Does Spring Fever have you ready to get outside and enjoy the sunshine, smell the flowers and feel the grass between your city toes? Are you itching to get away from the honking taxis, screeching subways and blaring sirens? Some of us here at GCC decided we couldn’t resist the itch any longer, and took a field trip in search of a tonic for our spring fever.
Fortunately for us, we knew of the perfect oasis full of blossoming flowers, lush green grass, wooded pathways, local wildlife and picturesque scenery. Where is such a treasure to be found, you ask? A mere subway ride away is a delightful gem known as the Queens Botanical Garden.
The Queens Botanical Garden is truly different from anywhere else in the city. Stepping through their gates (for a mere $4 admission) is like stepping into an entirely different world, far removed from the stress of Manhattan. The chirping of birds—Mourning Doves, Warblers, Thrushes and Killdeer to name a few of the species that frequent the gardens— and running water permeated the air, a combination for instant relaxation.
Shari Romar was kind enough to give us a lovely tour. “There’s really something magical here,” she confided in us. And indeed, there is something entrancing about the bright flower beds, stunning trees and delicious scents that fill the 39 acres of the garden. And it’s almost impossible to believe that this mini paradise was once the site of a huge ash dump in the 1930’s.
What really sets the Queens Botanical Garden apart from other botanical gardens throughout the city is their dedication to the community around them. From a garden that contains herbs from all different cultural backgrounds, to educational classes to a summer concert program catering the diverse ethnic and linguistic heritages of the community, the Queens Botanical Garden makes itself accessible and enjoyable to anyone and everyone who pass thorough their gates.
In the words of Darcy Hector, another one of QBG’s delightfully friendly staff, “You don’t need to speak a particular language to enjoy nature,” and, judging by the 170 different languages and dialects spoken among the QBG’s visitors, they do an outstanding job of ensuring that people from all different cultures and classes can enjoy the beauty of their gardens.
Besides simply being a delightful place to spend the day, the QBG is also a model of environmental stewardship and sustainability. Their unique and innovative ways to make themselves sustainable alone are worth a visit. Nearly everything about QBG is done sustainably, from their intricate rainwater catchment system, to their integrative pest control methods, to their use of passive and active solar energy, to their green roof.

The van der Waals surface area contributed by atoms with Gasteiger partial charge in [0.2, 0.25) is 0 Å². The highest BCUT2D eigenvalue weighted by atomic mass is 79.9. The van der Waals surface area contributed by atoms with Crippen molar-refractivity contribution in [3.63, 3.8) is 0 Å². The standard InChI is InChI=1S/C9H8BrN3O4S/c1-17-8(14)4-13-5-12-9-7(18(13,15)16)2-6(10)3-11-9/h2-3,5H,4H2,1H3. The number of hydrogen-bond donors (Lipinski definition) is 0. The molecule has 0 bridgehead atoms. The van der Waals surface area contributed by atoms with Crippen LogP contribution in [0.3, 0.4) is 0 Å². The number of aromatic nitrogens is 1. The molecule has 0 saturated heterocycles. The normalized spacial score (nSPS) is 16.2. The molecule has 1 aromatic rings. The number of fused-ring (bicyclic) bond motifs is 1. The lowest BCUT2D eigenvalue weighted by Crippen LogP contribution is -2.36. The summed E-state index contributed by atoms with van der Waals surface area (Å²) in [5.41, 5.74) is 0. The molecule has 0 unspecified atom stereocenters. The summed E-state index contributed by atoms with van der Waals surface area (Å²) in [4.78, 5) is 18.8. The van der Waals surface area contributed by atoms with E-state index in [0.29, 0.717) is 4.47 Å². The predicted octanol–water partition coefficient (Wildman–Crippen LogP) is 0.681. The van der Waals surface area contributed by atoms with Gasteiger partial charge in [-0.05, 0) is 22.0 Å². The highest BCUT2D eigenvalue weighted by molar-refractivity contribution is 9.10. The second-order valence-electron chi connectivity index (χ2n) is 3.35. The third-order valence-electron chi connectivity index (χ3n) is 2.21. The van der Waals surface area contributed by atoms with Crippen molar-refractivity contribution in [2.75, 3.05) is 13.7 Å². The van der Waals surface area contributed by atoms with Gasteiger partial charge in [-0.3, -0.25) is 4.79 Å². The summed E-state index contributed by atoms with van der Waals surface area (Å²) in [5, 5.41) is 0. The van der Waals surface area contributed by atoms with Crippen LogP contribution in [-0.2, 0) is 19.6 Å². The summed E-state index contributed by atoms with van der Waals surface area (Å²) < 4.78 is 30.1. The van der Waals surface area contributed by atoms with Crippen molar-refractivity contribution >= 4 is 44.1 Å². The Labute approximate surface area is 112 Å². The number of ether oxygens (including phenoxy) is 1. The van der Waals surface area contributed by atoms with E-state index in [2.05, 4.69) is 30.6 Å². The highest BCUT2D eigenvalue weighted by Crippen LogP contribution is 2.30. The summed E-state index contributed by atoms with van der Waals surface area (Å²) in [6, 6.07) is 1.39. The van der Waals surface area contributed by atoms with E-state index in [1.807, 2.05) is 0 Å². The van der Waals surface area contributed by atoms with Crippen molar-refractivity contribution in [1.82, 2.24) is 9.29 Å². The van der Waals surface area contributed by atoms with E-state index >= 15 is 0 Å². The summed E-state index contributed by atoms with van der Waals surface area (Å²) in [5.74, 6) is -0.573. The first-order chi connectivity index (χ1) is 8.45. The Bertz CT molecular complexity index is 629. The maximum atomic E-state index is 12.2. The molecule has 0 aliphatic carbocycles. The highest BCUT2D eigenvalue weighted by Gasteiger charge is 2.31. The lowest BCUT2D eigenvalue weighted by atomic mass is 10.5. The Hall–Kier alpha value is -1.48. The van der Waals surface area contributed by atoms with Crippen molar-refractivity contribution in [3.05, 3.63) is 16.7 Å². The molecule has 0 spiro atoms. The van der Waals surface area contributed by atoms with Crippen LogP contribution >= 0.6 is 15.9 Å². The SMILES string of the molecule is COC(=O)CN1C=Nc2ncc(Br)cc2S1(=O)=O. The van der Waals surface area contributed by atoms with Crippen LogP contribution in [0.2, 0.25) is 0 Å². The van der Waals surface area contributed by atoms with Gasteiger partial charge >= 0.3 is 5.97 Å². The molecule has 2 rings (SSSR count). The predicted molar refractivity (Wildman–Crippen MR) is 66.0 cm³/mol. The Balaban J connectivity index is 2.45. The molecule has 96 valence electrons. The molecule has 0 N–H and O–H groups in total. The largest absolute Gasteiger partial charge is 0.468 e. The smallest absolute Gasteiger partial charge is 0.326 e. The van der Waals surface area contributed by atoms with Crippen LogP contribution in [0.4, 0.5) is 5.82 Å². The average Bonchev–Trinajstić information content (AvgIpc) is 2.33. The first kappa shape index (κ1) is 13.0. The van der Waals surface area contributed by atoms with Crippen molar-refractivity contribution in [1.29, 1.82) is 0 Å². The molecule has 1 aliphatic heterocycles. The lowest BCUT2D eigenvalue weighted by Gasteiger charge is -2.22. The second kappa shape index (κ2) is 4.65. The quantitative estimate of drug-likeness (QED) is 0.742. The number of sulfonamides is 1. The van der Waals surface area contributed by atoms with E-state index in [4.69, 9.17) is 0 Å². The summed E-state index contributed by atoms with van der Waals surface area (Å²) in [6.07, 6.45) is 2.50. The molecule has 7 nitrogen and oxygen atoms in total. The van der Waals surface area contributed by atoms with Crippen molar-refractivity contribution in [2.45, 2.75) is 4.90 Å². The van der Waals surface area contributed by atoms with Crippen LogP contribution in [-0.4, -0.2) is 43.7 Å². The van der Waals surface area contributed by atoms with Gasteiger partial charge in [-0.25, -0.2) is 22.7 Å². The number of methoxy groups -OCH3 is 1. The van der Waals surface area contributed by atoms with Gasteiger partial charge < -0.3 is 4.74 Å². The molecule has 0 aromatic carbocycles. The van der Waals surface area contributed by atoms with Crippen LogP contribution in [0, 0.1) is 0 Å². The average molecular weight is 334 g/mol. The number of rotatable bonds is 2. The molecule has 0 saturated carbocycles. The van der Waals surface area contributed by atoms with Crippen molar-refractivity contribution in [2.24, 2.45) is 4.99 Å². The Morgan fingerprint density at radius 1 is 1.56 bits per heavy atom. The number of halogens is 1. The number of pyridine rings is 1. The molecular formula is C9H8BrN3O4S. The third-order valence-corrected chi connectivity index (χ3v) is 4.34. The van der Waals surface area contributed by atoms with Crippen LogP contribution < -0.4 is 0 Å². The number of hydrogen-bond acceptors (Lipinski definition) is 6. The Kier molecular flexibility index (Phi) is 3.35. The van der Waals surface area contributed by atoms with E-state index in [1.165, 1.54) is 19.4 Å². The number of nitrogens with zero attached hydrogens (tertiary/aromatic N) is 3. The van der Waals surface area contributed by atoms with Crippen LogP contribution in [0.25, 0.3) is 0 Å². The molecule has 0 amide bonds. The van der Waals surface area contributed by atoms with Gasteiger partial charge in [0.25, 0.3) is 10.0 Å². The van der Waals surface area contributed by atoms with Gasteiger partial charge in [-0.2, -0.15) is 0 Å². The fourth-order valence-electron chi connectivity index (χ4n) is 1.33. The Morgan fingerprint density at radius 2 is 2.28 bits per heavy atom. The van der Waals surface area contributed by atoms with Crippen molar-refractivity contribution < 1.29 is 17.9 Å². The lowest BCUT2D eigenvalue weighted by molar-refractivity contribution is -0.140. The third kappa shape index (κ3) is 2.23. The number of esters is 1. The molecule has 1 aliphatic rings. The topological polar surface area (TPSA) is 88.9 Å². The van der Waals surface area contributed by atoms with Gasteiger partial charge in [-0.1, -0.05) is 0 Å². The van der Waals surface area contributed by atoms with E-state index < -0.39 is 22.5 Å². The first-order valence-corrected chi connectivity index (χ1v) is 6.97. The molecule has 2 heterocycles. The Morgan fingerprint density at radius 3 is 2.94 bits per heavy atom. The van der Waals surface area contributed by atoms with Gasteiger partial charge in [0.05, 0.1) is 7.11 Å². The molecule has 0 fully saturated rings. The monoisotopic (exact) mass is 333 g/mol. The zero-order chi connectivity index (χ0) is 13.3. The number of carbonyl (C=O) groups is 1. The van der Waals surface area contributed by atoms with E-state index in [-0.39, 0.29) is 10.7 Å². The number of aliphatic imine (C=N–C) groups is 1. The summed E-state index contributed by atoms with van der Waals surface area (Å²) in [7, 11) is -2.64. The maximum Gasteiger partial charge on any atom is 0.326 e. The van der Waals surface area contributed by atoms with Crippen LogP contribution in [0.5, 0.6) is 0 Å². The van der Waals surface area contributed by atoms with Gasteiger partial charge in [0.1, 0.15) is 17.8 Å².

The QBG visitor center has three different roofs, all of them geared to a different aspect of sustainability. The first is a sloped roof designed to collect rain water which is then filtered using their biotope and recycled to be used for purposes around the garden. The QBG also uses permeable pavers and a sand garden filtration system to collect and recycle rainwater. The second roof is made of photovoltaic cells that provide energy to the building. The building is also naturally climate controlled by the placement of wood planks on the exterior that either block or let in sunlight depending on the season.
The third roof is a green roof that guests can walk on and see a panoramic view of the gardens themselves. The QBG also recently opened its Parking Garden, made with permeable pavers and bio-swales designed to absorb water and reduce flooding.
– The Fragrance Walk: no need to stop and smell the flowers here, their heady fragrance fills the air along this colorful pathway.
– The Rose Garden: Everyone loves roses, and Carl, the rose gardener, has created a beautiful set up that guarantees some healthy and lovely roses.
Did I mention that the QBG never uses pesticides? The flowers you see are 100% organic.
If you are looking for a way to satisfy your craving for the outdoors, make the trip to the Queens Botanical Garden this weekend for their Arbor Day Festival, this Sunday May 1, 11 am to 4:30. There are sure to be breathtaking blooms, fun music, composting demos, bird walks, friendly staff, and lovely weather. Trust us, you won’t want to miss it. (GCC will also have a booth there, so check us out!).
Cannot make it this weekend? Be sure to keep updated on their summer concert series for some ethnic fun, and since there is always something blooming at the QBG, there is never a bad time to go! Make the trip to QBG, and we promise, you will want to go back time and time again.
Photos by John Messerschmidt
Article by Bekah Holloway